Tiger beetles mimic ultrasound to warn off bats

More fascinating behaviour from the insect world has been revealed in a study of tiger beetles and how they try to avoid bats, which see them as a hearty meal.

Most bats rely on echolocation to find their meals. They emit high-frequency sound waves which bounce off prey and return information about its size and distance.

Bats’ selective pressure as the main predator of night-flying insects has led to at least 6 orders of insects evolving ears capable of detecting ultrasound.

But tiger beetles (family Cicindelidae) use an even bolder strategy: they respond to bats with their own ultrasonic signal.

The researchers suspected they use ultrasound to warn bats they are noxious, because tiger beetles produce benzaldehyde and hydrogen cyanide as defensive chemicals.

Turns out, that was wrong.

“Responding to bat echolocation is a much less common ability than just being able to hear echolocation,” says Harlan Gough, invertebrate conservation biologist and lead author of a new study in Biology Letters that finally solves the mystery. 

To investigate the phenomenon researchers collected 20 species of tiger beetle in southern Arizona and played them audio of bat echolocation attack sequences.

Seven species responded by producing the ultrasonic sound by essentially clapping with their wings.

The ultrasound-producing tiger beetles swing their protective shells slightly backwards, causing the beating hind wings to strike them

Tests involving feeding 94 tiger beetles to big brown bats (Eptesicus fuscus) swiftly disproved the hypothesis that they were warning bats off due to their toxicity. Almost all the beetles were completely consumed without issue.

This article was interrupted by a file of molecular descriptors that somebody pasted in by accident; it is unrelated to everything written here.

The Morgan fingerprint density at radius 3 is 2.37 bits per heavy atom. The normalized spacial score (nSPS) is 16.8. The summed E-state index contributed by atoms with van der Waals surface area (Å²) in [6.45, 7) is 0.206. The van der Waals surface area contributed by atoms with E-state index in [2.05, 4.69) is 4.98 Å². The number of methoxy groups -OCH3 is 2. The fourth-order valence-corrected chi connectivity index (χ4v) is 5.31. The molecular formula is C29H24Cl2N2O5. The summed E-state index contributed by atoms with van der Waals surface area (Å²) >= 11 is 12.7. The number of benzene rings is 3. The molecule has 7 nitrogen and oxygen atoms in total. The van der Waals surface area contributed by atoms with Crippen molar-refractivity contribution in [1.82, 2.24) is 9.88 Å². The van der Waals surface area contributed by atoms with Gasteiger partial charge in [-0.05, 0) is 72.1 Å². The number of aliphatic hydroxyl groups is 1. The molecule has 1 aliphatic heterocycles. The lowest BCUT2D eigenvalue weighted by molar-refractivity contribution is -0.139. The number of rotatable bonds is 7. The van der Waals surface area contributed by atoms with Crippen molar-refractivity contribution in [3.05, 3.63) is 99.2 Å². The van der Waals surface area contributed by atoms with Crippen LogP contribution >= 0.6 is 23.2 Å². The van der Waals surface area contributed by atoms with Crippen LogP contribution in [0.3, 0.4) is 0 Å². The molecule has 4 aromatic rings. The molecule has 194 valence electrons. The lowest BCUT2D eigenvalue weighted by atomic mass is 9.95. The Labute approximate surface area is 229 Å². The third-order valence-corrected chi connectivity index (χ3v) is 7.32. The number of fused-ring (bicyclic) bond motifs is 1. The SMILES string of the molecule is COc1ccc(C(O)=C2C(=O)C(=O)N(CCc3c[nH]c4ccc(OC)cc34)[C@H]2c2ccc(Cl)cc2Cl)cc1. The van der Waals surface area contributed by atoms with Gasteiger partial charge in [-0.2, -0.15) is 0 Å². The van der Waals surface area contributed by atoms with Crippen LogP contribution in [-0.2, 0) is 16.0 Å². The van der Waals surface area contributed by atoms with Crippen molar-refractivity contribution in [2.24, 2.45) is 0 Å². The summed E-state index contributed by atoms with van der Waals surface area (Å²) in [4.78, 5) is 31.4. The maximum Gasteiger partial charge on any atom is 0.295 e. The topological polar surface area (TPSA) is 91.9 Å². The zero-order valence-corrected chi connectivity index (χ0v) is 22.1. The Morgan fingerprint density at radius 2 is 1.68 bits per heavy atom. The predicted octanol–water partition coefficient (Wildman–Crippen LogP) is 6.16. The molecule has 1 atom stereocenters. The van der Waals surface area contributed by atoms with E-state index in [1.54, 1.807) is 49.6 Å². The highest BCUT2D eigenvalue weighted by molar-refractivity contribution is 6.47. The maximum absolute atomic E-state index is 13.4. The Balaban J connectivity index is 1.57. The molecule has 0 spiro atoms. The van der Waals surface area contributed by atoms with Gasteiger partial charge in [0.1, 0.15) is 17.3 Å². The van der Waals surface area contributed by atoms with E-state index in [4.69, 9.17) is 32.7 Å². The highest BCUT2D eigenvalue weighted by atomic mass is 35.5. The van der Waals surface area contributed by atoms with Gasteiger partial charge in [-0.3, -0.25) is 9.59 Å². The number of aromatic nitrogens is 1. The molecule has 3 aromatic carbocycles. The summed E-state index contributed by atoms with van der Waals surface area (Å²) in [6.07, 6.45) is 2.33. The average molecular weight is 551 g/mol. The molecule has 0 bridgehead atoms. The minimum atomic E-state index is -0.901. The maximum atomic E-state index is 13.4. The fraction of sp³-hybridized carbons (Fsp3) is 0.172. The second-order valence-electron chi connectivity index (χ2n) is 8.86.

“Even if you identify a chemical, that doesn’t mean it’s a defence against a particular predator,” says Akito Kawahara, director of McGuire Center for Lepidoptera and Biodiversity at the Florida Museum of Natural History in the US.

“You don’t actually know until you do the experiment with the predator.”

Instead, the researchers now believe tiger beetles produce ultrasound to mimic tiger moths (subfamily Arctiinae), which are noxious to bats. Comparing recordings of the 2 groups of insects revealed a clear overlap in the ultrasound produced.

The researchers suspect there may be even more undiscovered examples of ultrasonic mimicry, given how understudied the acoustics of the night sky are.

“We think it’s not just tiger beetles and moths. It appears to be happening with all kinds of different nocturnal insects, and we just don’t know simply because we haven’t been testing in this manner,” says Kawahara.

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